It's difficult to not to draw comparisons sometimes in life. This week perhaps exemplified some of our worst human tendencies when a train loaded with Republican lawmakers, including Rep. Steve King, Sen. Joni Ernst and southwestern Iowa's Rep. David Young, collided with a garbage truck near Charlottesville, Virginia. I would like to say the masses didn't disappoint with their responses, but they did.
While some comments were civil, some of the first responses I saw to the destruction were wishes for more death and destruction, particularly for the deaths of the Republicans on board the train. A passenger inside the truck was confirmed dead and, frankly, that's tragic enough for me, because it's a human life that was lost. Evidently, that wasn't enough for some. Of course, it's easy for people to say such calloused things online with the clickity clack of a few keys, but I'm ashamed that we've reached a point where it's easy for us to wish death and destruction on our fellow man without a second thought. The road between our immediate impulses and our screens is far too short and used far too often.
Back in June, Republican lawmakers were attacked by a gunman on a baseball field. The gunman was killed and I wrote a column at that time cautioning anyone who found a human's death to be cause for celebration. Perhaps, at the time I didn't make it clear just how widely that concept should be applied, so let me be clear.
We should not be wishing death on Republicans.
We should not be wishing death on anyone for that matter, regardless of party affiliation. We should seek preservation of human life in this country and around the world. We should seek preservation of the lives of our enemies, our friends, our opposition and our support, because they are human just as much as we are.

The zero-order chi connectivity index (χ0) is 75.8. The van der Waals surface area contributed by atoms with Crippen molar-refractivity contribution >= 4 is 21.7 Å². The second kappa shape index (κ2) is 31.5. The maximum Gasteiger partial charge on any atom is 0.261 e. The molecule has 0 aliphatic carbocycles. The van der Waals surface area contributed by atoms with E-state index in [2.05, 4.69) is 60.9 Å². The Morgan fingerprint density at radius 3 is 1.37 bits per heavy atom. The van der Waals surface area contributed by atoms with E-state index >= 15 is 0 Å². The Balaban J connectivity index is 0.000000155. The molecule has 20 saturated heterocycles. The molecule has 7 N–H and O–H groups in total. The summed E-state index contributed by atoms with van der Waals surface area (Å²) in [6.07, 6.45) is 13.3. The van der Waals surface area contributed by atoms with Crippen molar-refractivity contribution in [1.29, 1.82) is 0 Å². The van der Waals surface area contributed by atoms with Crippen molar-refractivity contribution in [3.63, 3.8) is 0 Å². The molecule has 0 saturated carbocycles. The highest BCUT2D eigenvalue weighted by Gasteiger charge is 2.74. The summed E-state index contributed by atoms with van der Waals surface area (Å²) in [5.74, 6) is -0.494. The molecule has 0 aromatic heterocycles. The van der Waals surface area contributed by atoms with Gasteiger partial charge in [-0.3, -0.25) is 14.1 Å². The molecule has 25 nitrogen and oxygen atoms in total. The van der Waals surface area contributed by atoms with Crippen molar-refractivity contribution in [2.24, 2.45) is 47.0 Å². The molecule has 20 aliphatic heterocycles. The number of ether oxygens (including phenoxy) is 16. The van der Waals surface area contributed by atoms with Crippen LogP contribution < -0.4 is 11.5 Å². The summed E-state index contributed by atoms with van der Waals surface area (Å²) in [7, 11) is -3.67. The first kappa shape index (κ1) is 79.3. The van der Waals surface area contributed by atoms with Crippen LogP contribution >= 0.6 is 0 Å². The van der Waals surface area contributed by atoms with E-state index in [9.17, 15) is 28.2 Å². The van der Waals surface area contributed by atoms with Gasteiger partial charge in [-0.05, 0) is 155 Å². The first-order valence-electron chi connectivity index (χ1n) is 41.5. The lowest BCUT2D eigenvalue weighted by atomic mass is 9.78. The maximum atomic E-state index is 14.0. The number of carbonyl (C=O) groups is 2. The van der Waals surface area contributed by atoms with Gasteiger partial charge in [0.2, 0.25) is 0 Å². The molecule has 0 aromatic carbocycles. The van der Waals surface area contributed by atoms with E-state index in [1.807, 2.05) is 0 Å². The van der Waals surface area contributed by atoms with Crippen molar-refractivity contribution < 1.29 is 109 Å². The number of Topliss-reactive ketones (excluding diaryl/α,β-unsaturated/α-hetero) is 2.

I'm sure some of the commenters were under the delusion that more lives lost would create a power vacuum to be filled by people carrying their ideology of choice. And that's just it. Differing ideals are what cause opposition, and ideals don't die in train wrecks — people do. We've come to a point where we're confusing ideology with humanity, and we are all too willing to believe we can bury both in the same grave.
But we're wrong.
I challenge us all with the words of District 4 Massachusetts Rep. Joe Kennedy's who responded to last week's State of the Union address. Kennedy said the current administration is turning the American life into a zero-sum game where one must lose in order for another to win — choosing between support for healthcare or support for Dreamers, choosing between coal miners or single mothers, rural communities or cities, the coasts or the plains — as if a rivalry must exist.
I'll add one more pair to Mr. Kennedy's list — Democrats or Republicans.
I'll admit there is animosity between the two, but there doesn't have to be. We don't have to hold so tight to our primary colors we yearn for our fellow human beings to die. We can support people while opposing ideals. We can love the left and the right for their humanity. I don't think Mr. Kennedy would disagree.
"Here is the answer Democrats offer tonight," Kennedy said during his response. "We choose both. We fight for both. Because the strongest, richest, greatest nation in the world shouldn't leave anyone behind."
So, I'll parallel my column from June. Continue to say you disagree with the other party's ideology. That's your right. Shout it from the rooftops. But don't call for more death and destruction when tragedy befalls human beings, especially when the lives lost are those of everyday people with families and friends, like you, like me, like our legislators, like a family in Kabul, like the Rohingya in Myanmar or like a man from Louisa County, Virginia, who didn't imagine he wouldn't return home Wednesday.